As we have been reporting, America, the junk food heavyweight of the world, has been experiencing a drop in life expectancy over the past several years.
But now, with the draconian COVID War lockdowns that have destroyed the lives and livelihoods of scores of millions, life expectancy in the U.S. has been shortened by 1.5 years. Adding to the down trend, homicides, drug overdoses, liver disease, and chronic illness are also seen as significant factors.
Sadly, the Trends Journal has been predicting increases in preventable deaths during the outbreak because people were not keeping up with their regular doctor’s appointments, there has been a lack exercise due to lockdowns, and more people have been consuming alcohol at troubling levels.
On 16 February, we published an article, “MORE LOCKDOWNS=RISE IN ALCOHOLIC LIVER DISEASE,” and it pointed out that alcoholism has been on the rise in the U.S. for some time, with some 15 million Americans diagnosed with alcohol-related liver disease, in 2020, when COVID was reported to be spreading across the U.S. Some hospitals reported seeing a 50 percent increase of admissions for alcoholic liver disease in 2020. We also ran a report on 10 November, titled “LOCKDOWN MADNESS: CURE WORSE THAN THE DISEASE.”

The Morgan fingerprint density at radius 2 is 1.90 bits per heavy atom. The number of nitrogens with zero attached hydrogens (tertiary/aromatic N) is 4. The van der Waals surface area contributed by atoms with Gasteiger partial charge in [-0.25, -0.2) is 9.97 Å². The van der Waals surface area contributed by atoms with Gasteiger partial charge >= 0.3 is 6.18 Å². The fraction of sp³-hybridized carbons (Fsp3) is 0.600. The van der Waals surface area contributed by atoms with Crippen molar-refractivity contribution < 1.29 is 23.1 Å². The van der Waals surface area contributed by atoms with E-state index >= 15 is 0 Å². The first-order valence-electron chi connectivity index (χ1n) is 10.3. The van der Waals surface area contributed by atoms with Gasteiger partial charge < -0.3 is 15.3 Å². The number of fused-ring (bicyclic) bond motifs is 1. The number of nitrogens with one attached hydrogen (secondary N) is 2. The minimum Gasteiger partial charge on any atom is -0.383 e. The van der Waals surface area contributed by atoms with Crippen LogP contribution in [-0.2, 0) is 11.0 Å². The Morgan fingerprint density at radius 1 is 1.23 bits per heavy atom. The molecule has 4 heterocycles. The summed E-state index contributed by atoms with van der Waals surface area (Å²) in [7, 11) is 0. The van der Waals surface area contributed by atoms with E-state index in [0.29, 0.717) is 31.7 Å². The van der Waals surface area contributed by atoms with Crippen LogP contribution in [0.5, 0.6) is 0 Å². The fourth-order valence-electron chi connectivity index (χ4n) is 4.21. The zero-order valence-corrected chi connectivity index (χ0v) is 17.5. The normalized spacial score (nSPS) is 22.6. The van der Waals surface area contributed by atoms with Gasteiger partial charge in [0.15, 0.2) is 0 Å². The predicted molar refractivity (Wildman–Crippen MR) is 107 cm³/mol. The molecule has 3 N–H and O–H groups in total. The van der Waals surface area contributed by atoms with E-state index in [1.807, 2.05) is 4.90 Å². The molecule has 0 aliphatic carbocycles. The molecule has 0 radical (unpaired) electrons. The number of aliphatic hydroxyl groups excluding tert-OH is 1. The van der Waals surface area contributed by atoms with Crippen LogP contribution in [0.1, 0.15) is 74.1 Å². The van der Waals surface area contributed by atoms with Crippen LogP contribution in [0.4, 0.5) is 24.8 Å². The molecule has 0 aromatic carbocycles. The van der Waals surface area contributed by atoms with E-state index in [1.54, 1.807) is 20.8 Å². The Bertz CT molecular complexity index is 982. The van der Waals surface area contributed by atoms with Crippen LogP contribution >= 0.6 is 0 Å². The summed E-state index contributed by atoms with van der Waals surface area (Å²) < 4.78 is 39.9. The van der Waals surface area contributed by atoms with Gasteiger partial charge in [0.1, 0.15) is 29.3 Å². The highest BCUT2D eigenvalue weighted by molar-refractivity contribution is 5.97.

The Centers for Disease Control and Prevention reported that life expectancy in the U.S. fell to 77.3 years, which was the same level as in 2003, according to the Associated Press. One official at the CDC said he does not anticipate life expectancy to rebound in 2021, and believes it could decline again. One fear is that another COVID-19 variant may emerge rendering vaccines ineffective.
The CDC found that COVID-19 was blamed as the root cause or contributing factor in 385,201 deaths in 2020, but was still the third-leading cause of death in the year. Heart disease and cancer continue to lead in that category, killing 690,882 and 598,932, respectively.
“Increases in other leading causes, especially heart disease, Alzheimer disease, and diabetes, may also reflect disruptions in health care that hampered early detection and disease management,” JAMA Network reported. “Increases in unintentional injury deaths in 2020 were largely driven by drug overdose deaths. Final mortality data will help determine the effect of the pandemic on concurrent trends in drug overdose deaths.”
The report said that longevity in the U.S. has been essentially stagnant for the past 10 years due to a jump in drug overdose and heart disease deaths among the middle-aged. Other peer nations did not see such a drop.
Steven Woolf, the director emeritus of the Center on Society and Health at the Virginia Commonwealth University School of medicine, said getting back to where the country was before should not be the ideal.